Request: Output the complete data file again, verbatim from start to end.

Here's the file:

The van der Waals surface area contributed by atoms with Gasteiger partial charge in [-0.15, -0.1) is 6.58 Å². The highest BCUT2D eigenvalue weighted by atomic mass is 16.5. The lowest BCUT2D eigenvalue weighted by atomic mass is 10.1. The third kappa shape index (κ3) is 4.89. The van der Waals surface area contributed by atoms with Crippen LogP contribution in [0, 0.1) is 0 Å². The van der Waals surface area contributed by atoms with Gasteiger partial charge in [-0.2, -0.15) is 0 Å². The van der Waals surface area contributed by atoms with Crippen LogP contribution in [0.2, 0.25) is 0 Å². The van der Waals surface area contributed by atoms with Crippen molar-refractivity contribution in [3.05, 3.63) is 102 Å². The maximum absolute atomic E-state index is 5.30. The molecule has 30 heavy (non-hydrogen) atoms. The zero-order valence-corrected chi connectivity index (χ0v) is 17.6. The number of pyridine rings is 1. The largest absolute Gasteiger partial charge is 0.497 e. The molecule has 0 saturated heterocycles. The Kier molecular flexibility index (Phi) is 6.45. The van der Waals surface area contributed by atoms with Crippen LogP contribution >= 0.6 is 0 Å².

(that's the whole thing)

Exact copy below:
The van der Waals surface area contributed by atoms with Gasteiger partial charge in [-0.15, -0.1) is 6.58 Å². The highest BCUT2D eigenvalue weighted by atomic mass is 16.5. The lowest BCUT2D eigenvalue weighted by atomic mass is 10.1. The third kappa shape index (κ3) is 4.89. The van der Waals surface area contributed by atoms with Crippen LogP contribution in [0, 0.1) is 0 Å². The van der Waals surface area contributed by atoms with Gasteiger partial charge in [-0.2, -0.15) is 0 Å². The van der Waals surface area contributed by atoms with Crippen LogP contribution in [0.2, 0.25) is 0 Å². The van der Waals surface area contributed by atoms with Crippen molar-refractivity contribution in [3.05, 3.63) is 102 Å². The maximum absolute atomic E-state index is 5.30. The molecule has 30 heavy (non-hydrogen) atoms. The zero-order valence-corrected chi connectivity index (χ0v) is 17.6. The number of pyridine rings is 1. The largest absolute Gasteiger partial charge is 0.497 e. The molecule has 0 saturated heterocycles. The Kier molecular flexibility index (Phi) is 6.45. The van der Waals surface area contributed by atoms with Crippen LogP contribution >= 0.6 is 0 Å².